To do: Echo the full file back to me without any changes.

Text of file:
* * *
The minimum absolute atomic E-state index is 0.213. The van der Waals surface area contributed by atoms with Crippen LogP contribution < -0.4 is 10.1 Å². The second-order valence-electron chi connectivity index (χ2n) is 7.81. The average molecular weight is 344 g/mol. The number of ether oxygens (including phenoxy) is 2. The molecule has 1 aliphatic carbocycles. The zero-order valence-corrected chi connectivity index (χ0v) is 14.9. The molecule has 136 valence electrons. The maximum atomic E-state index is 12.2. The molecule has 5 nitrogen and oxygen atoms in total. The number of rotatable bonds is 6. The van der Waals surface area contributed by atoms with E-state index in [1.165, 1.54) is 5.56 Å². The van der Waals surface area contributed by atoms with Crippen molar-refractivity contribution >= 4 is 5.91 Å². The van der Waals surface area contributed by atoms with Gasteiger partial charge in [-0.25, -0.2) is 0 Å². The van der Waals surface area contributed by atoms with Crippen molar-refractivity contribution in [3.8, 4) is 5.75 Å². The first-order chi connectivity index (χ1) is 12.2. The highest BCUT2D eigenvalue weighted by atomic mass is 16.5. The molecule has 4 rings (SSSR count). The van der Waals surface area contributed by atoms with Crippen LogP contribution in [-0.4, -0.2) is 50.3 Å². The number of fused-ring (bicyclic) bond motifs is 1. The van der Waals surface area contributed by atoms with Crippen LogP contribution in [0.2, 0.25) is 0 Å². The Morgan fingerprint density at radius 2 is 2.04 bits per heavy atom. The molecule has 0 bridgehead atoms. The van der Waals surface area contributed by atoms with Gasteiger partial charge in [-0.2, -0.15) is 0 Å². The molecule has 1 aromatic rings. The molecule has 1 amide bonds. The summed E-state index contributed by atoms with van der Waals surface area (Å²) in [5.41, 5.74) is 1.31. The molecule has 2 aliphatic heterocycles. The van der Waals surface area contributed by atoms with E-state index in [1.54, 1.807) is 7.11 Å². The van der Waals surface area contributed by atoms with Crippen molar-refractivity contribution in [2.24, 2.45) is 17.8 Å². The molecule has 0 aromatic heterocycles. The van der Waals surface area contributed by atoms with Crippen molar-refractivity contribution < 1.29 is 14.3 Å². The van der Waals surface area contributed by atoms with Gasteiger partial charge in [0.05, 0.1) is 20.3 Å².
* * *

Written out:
The minimum absolute atomic E-state index is 0.213. The van der Waals surface area contributed by atoms with Crippen LogP contribution < -0.4 is 10.1 Å². The second-order valence-electron chi connectivity index (χ2n) is 7.81. The average molecular weight is 344 g/mol. The number of ether oxygens (including phenoxy) is 2. The molecule has 1 aliphatic carbocycles. The zero-order valence-corrected chi connectivity index (χ0v) is 14.9. The molecule has 136 valence electrons. The maximum atomic E-state index is 12.2. The molecule has 5 nitrogen and oxygen atoms in total. The number of rotatable bonds is 6. The van der Waals surface area contributed by atoms with E-state index in [1.165, 1.54) is 5.56 Å². The van der Waals surface area contributed by atoms with Crippen molar-refractivity contribution >= 4 is 5.91 Å². The van der Waals surface area contributed by atoms with Gasteiger partial charge in [-0.25, -0.2) is 0 Å². The van der Waals surface area contributed by atoms with Crippen molar-refractivity contribution in [3.8, 4) is 5.75 Å². The first-order chi connectivity index (χ1) is 12.2. The highest BCUT2D eigenvalue weighted by atomic mass is 16.5. The molecule has 4 rings (SSSR count). The van der Waals surface area contributed by atoms with Crippen LogP contribution in [-0.4, -0.2) is 50.3 Å². The number of fused-ring (bicyclic) bond motifs is 1. The van der Waals surface area contributed by atoms with Crippen LogP contribution in [0.2, 0.25) is 0 Å². The Morgan fingerprint density at radius 2 is 2.04 bits per heavy atom. The molecule has 0 bridgehead atoms. The van der Waals surface area contributed by atoms with Gasteiger partial charge in [-0.2, -0.15) is 0 Å². The molecule has 1 aromatic rings. The molecule has 1 amide bonds. The summed E-state index contributed by atoms with van der Waals surface area (Å²) in [5.41, 5.74) is 1.31. The molecule has 2 aliphatic heterocycles. The van der Waals surface area contributed by atoms with E-state index in [1.54, 1.807) is 7.11 Å². The van der Waals surface area contributed by atoms with Crippen molar-refractivity contribution in [2.24, 2.45) is 17.8 Å². The molecule has 0 aromatic heterocycles. The van der Waals surface area contributed by atoms with Crippen molar-refractivity contribution < 1.29 is 14.3 Å². The van der Waals surface area contributed by atoms with Gasteiger partial charge in [0.05, 0.1) is 20.3 Å².